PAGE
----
WASHINGTON ― An Ohio man facing federal charges for reblogging a threatening GIF on Tumblr was sentenced to 20 years in federal prison on Wednesday.
Terrence McNeil pleaded guilty to five counts of solicitation to commit a crime of violence and five counts of making interstate threats after he shared a GIF that called for attacks on members of the military and featured names, photos and addresses.
Dana Boente, the acting head of the Justice Department’s National Security Division, said the DOJ “will continue to investigate and prosecute those who use social media to threaten acts of violence against our military members and their families, on behalf of terrorist organizations.”
The GIF that McNeil reblogged included the banners “Islamic State Hacking Division,” “Target: United States Military” and “Leak: Addresses of 100 U.S. Military Personnel.”
Here’s how the Justice Department described the GIF:
The file type is a .gif file, which allows multiple still images to be looped in one file, with a timed delay between each image. The text of the first file reads “O Brothers in America, know that the jihad against the crusaders is not limited to the lands of the Khilafah, it is a world-wide jihad and their war is not just a war against the Islamic State, it is a war against Islam…Know that it is wajib (translated to “necessary”) for you to kill these kuffar! and now we have made it easy for you by giving you addresses, all you need to do is take the final step, so what are you waiting for? Kill them in their own lands, behead them in their own homes, stab them to death as they walk their streets thinking that they are safe…”
The file then loops several dozen photographs, purportedly of U.S. military personnel, along with their respective name, address and military branch. The final image looped is a picture of a handgun and a knife with text that reads “…and kill them wherever you find them…”
As HuffPost reported when McNeil was charged in November 2015, federal authorities watched as he cycled through Twitter accounts and kept tabs on his Facebook page. Before it was taken down upon his arrest, McNeil’s Tumblr page featured images of elephants, cats, baby sloths and “South Park” memes intermingled with photos of Islamic State fighters and a post showing a cake with Osama bin Laden’s image and candles that wrote out “9/11.” McNeil also posted an photo that this HuffPost reporter shot of a detainee in Guantanamo Bay.
McNeil had no prior criminal history and had never even been arrested before this incident, his lawyer said in a sentencing memo. The lawyer, Nathan Ray, described McNeil as a “devoted son” who enjoys cooking and taking nature photos.
“While Mr. McNeil recognizes the seriousness of his conduct, it is important to remember that while his posts, tweets and reposts could be seen by anyone, he himself never left Akron, Ohio,” Ray wrote. He requested a sentence on the low end of the agreed-upon sentencing range: 15 years.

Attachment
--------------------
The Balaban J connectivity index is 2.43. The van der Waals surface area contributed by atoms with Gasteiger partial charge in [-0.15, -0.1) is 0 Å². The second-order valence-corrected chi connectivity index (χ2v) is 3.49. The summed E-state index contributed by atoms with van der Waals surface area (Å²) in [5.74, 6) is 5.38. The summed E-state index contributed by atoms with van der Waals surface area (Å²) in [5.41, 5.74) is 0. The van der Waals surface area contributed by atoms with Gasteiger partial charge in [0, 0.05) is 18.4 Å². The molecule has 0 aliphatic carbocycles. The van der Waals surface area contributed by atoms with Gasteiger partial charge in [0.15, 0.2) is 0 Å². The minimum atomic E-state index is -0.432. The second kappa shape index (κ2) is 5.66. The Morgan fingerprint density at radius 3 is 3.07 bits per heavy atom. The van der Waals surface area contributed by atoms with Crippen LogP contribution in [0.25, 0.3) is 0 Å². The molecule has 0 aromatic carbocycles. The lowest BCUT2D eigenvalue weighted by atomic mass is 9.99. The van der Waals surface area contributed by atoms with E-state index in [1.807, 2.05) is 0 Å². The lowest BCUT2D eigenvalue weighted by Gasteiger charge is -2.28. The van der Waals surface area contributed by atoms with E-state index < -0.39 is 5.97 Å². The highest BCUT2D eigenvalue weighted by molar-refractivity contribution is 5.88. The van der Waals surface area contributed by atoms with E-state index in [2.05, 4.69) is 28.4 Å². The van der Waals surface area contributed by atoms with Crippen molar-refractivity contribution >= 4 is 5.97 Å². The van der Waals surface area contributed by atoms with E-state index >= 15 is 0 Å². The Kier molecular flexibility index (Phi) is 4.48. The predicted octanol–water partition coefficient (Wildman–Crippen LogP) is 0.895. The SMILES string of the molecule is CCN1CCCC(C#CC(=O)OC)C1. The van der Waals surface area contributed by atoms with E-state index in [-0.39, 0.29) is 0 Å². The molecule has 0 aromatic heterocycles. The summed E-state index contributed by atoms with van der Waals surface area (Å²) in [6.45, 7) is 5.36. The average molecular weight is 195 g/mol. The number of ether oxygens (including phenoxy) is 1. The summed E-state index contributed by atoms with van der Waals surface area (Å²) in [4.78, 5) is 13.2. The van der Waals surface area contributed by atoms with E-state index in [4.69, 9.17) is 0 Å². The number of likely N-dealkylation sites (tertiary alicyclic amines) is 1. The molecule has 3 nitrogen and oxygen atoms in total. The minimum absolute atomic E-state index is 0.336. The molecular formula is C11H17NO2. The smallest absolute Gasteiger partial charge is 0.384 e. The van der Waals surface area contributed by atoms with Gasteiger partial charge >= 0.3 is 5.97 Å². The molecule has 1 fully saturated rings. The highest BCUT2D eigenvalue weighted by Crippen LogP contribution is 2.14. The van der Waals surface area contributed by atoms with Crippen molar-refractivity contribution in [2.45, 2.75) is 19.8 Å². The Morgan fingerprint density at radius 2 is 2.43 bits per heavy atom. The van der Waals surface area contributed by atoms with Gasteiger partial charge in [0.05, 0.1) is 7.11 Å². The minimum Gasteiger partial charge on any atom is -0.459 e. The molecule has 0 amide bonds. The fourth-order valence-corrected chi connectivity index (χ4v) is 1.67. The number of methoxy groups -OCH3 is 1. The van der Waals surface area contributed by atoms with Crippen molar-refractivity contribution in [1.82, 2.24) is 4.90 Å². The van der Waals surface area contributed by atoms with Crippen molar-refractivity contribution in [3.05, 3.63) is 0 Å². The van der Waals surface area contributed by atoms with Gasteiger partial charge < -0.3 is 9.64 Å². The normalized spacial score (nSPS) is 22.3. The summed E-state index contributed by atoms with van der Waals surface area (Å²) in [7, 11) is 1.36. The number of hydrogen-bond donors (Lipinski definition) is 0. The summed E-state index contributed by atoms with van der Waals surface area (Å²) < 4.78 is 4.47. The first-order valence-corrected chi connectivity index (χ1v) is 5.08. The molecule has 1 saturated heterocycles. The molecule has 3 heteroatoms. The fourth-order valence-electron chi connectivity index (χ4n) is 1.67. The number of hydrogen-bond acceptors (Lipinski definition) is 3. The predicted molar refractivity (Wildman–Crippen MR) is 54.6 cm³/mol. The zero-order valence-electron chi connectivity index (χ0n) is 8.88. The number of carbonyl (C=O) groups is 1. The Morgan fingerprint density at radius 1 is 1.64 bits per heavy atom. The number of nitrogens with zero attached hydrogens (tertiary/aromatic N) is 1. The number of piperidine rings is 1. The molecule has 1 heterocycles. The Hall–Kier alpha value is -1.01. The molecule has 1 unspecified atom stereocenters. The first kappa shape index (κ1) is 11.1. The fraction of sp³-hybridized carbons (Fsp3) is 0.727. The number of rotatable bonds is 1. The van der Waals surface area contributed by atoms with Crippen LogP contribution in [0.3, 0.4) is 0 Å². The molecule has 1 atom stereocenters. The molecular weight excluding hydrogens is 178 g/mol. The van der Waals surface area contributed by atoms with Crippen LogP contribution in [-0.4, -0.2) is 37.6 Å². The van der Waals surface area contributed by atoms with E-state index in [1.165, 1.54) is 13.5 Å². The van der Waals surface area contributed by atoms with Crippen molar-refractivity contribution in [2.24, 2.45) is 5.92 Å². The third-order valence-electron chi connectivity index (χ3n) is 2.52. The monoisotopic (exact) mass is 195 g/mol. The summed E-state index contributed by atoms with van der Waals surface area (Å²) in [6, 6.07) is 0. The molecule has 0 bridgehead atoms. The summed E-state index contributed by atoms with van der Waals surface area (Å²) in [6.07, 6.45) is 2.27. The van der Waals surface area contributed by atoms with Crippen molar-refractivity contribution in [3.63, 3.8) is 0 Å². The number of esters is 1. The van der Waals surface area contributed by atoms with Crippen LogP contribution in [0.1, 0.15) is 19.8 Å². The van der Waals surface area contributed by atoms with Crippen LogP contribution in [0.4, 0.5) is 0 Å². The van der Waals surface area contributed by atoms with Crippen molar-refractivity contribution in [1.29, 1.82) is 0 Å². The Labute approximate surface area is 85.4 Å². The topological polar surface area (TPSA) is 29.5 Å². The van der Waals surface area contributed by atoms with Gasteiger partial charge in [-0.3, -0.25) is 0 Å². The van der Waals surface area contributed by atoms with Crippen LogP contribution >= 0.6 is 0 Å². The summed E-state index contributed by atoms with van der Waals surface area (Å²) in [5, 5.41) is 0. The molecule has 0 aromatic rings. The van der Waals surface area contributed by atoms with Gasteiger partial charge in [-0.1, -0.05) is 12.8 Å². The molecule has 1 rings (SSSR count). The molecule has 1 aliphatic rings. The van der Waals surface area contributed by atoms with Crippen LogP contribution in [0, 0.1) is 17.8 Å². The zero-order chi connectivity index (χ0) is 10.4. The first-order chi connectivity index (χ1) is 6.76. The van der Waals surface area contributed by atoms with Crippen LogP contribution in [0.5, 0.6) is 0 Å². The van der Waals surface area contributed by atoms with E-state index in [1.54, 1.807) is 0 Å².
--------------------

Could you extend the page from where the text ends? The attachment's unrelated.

Attorneys for the government wanted McNeil sentenced to 20 years in federal prison, and wrote there were indications that he intended to take action in the real world:
Defendant corresponded with these fellow supporters by reblogging, retweeting, chatting and liking communications between them. The conduct relating to Defendant’s charged offenses stem from five specific social media posts made by Defendant in September and October 2015. But the investigation also revealed many instances where Defendant researched the price online of firearms for sale at local firearm dealerships and possessed detailed bomb-making instructions. Defendant’s conduct both online and offline, however, demonstrate his intent to threaten, intimidate, and solicit the murder of United States servicemen and women.
The government also said that McNeil’s social media accounts were “filled with ISIS propaganda and disturbing posts” such as “I can’t wait for another 9/11, Boston bombing, or Sandy Hook!!!” and “I would gladly take part in an attack on this murderous regime and the poeple [sic].”
Federal prosecutors also presented victim impact statements from service members whose information was included in the GIF that McNeil reblogged.
“This crime has affected my family emotionally and financially,” one victim wrote. “It has affected not just my immediate family, but also my extended family. Immediately following the release of my family’s personal information, my family (including my wife, parents, and siblings) experienced a significant increase in stress, fearing for their lives. No one should ever have to fear physical harm to themselves or families in their own home.”
“It’s one thing to be vaguely threatened by a terrorist overseas,” another victim wrote. “It’s quite another to be threatened by name with your address.”
As HuffPost previously reported, the FBI has frequently pointed to retweets in terrorism cases. But McNeil’s case appeared to be the first in which a person was charged directly for an offense like reblogging a GIF on Tumblr. At the time, the FBI special agent in charge of the Cleveland Field Office said McNeil’s reblogging of the GIF went “far beyond free speech” and the protections of the First Amendment.
Tumblr is owned by Oath, which also owns HuffPost.